-- Gary (, December 14, 2001.

We had the county come out and do it after a neighbor complained that our emu were too close to his house. We almost ended up with 40 of thier property, but the zoning guy finally got it right.

-- Wendy A (, December 14, 2001.

Compass not accurate enough. Neither is GPS, unless they've gotten WAY more accurate in the last couple of years.

String's the best, but if there is a rise between the known points, it can be a problem. If the rise is small, you can erect a pole at each corner, being careful to make it very close to vertical, then run the string. Builder's string works well.

Best to run the string a couple of inches outside the line, though, so you don't go along pushing the string out with each post you set!

-- joj (jump@off.c), December 14, 2001.

most surverors use GPS anymore,, WAY more accurate

-- stan (, December 14, 2001.

I'm inclined to agree that GPS would be very helpful. we generally use a string, even left over twine to lay out fences. we have a "Right hand rule" which says that half the line fence is yours and half is the neighbors. Either to fence stock in or out if you or they don't have any. We ran into trouble with two of our neighbors, got the township involved and then (it seemed) all of us scrambled to make amends. Line fences are sore points but good fences make good neighbors they say. We had our halves done first before we had to get the neighbors to do thiers. Now with our city neighbors we're just going to put the fence up our cost no thanks required. This after one of them tried to annex 50 feet of our feild.

-- Ross (, December 14, 2001.

Please check your county code first. We have our place fenced in all sides,the guy behind us put up the back fence and it is right on the property line,so we can use it{county law},now the other side {near neighbor from hell}is also right on the line we did that side we were thinking at first of stepping it back 2 ft we found out that if she used the land{the 2ft gap} and could prove she maintaned it she could claim squaters{sp} rights in 7 yrs. Come to find out thats why she asked us to bump it back. I LOVE the fact our place is fenced with a locked gate at the driveway,it helps keep the city folks away{our friends just jump the fence}lol.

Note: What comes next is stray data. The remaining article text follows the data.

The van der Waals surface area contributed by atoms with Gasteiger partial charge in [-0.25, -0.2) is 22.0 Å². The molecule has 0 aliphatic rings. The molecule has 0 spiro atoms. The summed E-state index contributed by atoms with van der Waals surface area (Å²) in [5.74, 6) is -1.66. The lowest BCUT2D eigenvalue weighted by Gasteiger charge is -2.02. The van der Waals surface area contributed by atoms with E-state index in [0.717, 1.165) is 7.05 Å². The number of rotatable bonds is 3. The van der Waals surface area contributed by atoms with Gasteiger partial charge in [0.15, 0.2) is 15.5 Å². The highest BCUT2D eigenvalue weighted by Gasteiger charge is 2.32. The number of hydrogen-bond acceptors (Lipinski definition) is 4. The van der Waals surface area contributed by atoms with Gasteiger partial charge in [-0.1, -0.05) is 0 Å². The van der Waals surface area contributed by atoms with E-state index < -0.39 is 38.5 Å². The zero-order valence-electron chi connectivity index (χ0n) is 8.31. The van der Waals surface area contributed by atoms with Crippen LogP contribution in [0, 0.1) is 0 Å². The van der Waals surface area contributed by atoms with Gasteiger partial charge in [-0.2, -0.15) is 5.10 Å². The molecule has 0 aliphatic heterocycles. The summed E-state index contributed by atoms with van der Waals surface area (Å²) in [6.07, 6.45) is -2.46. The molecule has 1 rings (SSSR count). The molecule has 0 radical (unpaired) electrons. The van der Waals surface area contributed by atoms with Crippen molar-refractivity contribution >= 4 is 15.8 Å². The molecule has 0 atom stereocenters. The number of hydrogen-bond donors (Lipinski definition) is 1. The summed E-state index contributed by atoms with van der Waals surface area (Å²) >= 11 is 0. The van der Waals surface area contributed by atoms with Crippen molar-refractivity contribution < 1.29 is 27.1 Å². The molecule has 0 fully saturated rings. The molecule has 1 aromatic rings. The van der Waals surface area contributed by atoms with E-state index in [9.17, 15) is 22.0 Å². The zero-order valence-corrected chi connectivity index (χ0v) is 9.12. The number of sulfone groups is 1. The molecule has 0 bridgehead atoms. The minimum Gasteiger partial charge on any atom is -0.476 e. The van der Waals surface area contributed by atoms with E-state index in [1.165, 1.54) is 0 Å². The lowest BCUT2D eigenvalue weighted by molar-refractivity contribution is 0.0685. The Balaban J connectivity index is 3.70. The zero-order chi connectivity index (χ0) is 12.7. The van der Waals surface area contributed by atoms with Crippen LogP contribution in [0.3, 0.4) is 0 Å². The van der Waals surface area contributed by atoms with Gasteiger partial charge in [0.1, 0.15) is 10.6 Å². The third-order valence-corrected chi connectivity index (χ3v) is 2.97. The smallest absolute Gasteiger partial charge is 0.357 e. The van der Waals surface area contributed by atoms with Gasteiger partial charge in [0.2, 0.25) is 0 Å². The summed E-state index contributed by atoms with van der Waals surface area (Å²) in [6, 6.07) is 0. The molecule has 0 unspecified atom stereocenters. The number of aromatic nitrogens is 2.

-- renee o'neill (, December 14, 2001.

Aren't GPSs only accurate to 50-100 feet????

-- joj (jump@off.c), December 14, 2001.

Thanks so much for all the info! My plan is to start laying things out after the holidays and get the fence up a bit at a time...assuming, of course, that my sister's two boys will let me wait that long. They're in their mid-teens and in a tearing hurry to show off their growing muscles. Of course, being a doting aunt, I've got to be kind enough to let them help .

Thanks again!

-- Christine (, December 15, 2001.

DO check out your local laws. Many will say both parties should contribute equally to the cost of a basic fence - including surveying. Only common sense. Also means no disputes about location afterwards. Of course, if you want more than the basic, you have to pay the difference.

Don't just build a fence, two feet your side, at your cost - if it's an 800' fence then you've just given away a third of an acre (and as an above poster said, with adverse possession after whatever your limit is (say seven years) you WILL have given it away), and payed for the privilege too. This could cause you trouble in the future too - say you've got a forty acre block, and local zoning says you can subdivide no smaller than ten acres, but you've given away a third of an acre ....

Of course, if your neighbour is a county road or a national park, you're probably fresh out of luck, but check that too.

-- Don Armstrong (, December 15, 2001.

we had GPS in the army,, back in late 80's,, was accurate to 10 feet,, was working on a pipeline last year,, accurate to 6 inches.

-- stan (, December 15, 2001.

I'm not sure about your area, but where I am a fence can be built 7 feet of the property line on either side to avoid obsticles (ditches, trees rocks etc.) without losing title. Call your municiple office.

-- Ross (, December 17, 2001.